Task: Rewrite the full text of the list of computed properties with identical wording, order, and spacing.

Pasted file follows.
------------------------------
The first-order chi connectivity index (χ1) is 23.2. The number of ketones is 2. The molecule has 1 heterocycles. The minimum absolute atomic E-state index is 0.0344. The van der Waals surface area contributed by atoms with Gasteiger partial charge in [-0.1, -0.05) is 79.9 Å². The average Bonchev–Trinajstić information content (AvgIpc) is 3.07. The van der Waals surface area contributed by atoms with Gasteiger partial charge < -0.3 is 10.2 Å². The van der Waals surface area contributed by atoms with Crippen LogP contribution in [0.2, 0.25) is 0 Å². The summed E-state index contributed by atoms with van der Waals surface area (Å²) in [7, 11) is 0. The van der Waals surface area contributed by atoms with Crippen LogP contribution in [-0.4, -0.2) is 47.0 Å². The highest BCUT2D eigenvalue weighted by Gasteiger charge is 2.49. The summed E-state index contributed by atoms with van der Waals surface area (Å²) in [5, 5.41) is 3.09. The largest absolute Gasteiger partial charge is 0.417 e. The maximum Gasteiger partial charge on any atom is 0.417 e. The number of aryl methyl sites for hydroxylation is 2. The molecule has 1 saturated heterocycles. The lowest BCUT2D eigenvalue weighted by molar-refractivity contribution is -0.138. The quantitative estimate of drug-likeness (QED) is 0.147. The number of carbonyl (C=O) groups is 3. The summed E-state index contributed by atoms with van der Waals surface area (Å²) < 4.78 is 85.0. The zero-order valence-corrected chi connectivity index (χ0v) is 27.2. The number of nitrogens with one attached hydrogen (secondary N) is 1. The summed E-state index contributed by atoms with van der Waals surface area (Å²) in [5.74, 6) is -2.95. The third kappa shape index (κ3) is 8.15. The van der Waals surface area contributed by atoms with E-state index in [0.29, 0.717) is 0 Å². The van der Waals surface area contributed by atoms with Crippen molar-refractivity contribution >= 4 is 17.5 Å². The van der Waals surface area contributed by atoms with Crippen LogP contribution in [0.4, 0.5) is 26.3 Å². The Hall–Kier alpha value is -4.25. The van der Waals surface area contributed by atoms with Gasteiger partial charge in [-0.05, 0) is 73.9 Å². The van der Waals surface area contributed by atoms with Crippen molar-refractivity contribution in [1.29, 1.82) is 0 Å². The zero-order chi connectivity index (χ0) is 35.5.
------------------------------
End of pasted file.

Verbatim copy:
The first-order chi connectivity index (χ1) is 23.2. The number of ketones is 2. The molecule has 1 heterocycles. The minimum absolute atomic E-state index is 0.0344. The van der Waals surface area contributed by atoms with Gasteiger partial charge in [-0.1, -0.05) is 79.9 Å². The average Bonchev–Trinajstić information content (AvgIpc) is 3.07. The van der Waals surface area contributed by atoms with Gasteiger partial charge < -0.3 is 10.2 Å². The van der Waals surface area contributed by atoms with Crippen LogP contribution in [0.2, 0.25) is 0 Å². The summed E-state index contributed by atoms with van der Waals surface area (Å²) in [7, 11) is 0. The van der Waals surface area contributed by atoms with Crippen LogP contribution in [-0.4, -0.2) is 47.0 Å². The highest BCUT2D eigenvalue weighted by Gasteiger charge is 2.49. The summed E-state index contributed by atoms with van der Waals surface area (Å²) in [5, 5.41) is 3.09. The largest absolute Gasteiger partial charge is 0.417 e. The maximum Gasteiger partial charge on any atom is 0.417 e. The number of aryl methyl sites for hydroxylation is 2. The molecule has 1 saturated heterocycles. The lowest BCUT2D eigenvalue weighted by molar-refractivity contribution is -0.138. The quantitative estimate of drug-likeness (QED) is 0.147. The number of carbonyl (C=O) groups is 3. The summed E-state index contributed by atoms with van der Waals surface area (Å²) < 4.78 is 85.0. The zero-order valence-corrected chi connectivity index (χ0v) is 27.2. The number of nitrogens with one attached hydrogen (secondary N) is 1. The summed E-state index contributed by atoms with van der Waals surface area (Å²) in [5.74, 6) is -2.95. The third kappa shape index (κ3) is 8.15. The van der Waals surface area contributed by atoms with E-state index in [0.29, 0.717) is 0 Å². The van der Waals surface area contributed by atoms with Crippen molar-refractivity contribution >= 4 is 17.5 Å². The van der Waals surface area contributed by atoms with Crippen LogP contribution in [0.4, 0.5) is 26.3 Å². The Hall–Kier alpha value is -4.25. The van der Waals surface area contributed by atoms with Gasteiger partial charge in [-0.05, 0) is 73.9 Å². The van der Waals surface area contributed by atoms with Crippen molar-refractivity contribution in [1.29, 1.82) is 0 Å². The zero-order chi connectivity index (χ0) is 35.5.